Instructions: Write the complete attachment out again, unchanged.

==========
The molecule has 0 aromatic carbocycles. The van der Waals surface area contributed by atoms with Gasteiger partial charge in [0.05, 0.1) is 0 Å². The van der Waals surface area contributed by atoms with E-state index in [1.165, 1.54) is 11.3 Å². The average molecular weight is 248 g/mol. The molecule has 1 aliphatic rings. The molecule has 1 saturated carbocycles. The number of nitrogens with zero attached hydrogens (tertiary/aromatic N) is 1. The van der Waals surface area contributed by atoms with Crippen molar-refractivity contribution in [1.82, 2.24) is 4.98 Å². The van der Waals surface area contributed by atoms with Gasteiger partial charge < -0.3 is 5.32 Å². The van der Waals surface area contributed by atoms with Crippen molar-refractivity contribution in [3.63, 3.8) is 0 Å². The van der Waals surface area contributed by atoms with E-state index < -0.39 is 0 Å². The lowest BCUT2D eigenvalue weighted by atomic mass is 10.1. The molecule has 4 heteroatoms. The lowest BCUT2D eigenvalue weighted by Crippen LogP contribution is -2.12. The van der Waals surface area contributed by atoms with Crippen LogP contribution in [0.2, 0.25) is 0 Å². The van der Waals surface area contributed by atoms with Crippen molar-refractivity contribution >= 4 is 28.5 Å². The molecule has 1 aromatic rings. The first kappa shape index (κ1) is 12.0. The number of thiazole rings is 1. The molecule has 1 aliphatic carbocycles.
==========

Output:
The molecule has 0 aromatic carbocycles. The van der Waals surface area contributed by atoms with Gasteiger partial charge in [0.05, 0.1) is 0 Å². The van der Waals surface area contributed by atoms with E-state index in [1.165, 1.54) is 11.3 Å². The average molecular weight is 248 g/mol. The molecule has 1 aliphatic rings. The molecule has 1 saturated carbocycles. The number of nitrogens with zero attached hydrogens (tertiary/aromatic N) is 1. The van der Waals surface area contributed by atoms with Crippen molar-refractivity contribution in [1.82, 2.24) is 4.98 Å². The van der Waals surface area contributed by atoms with Gasteiger partial charge < -0.3 is 5.32 Å². The van der Waals surface area contributed by atoms with Crippen molar-refractivity contribution in [3.63, 3.8) is 0 Å². The van der Waals surface area contributed by atoms with E-state index < -0.39 is 0 Å². The lowest BCUT2D eigenvalue weighted by atomic mass is 10.1. The molecule has 4 heteroatoms. The lowest BCUT2D eigenvalue weighted by Crippen LogP contribution is -2.12. The van der Waals surface area contributed by atoms with Crippen LogP contribution in [0.2, 0.25) is 0 Å². The van der Waals surface area contributed by atoms with Crippen molar-refractivity contribution >= 4 is 28.5 Å². The molecule has 1 aromatic rings. The first kappa shape index (κ1) is 12.0. The number of thiazole rings is 1. The molecule has 1 aliphatic carbocycles.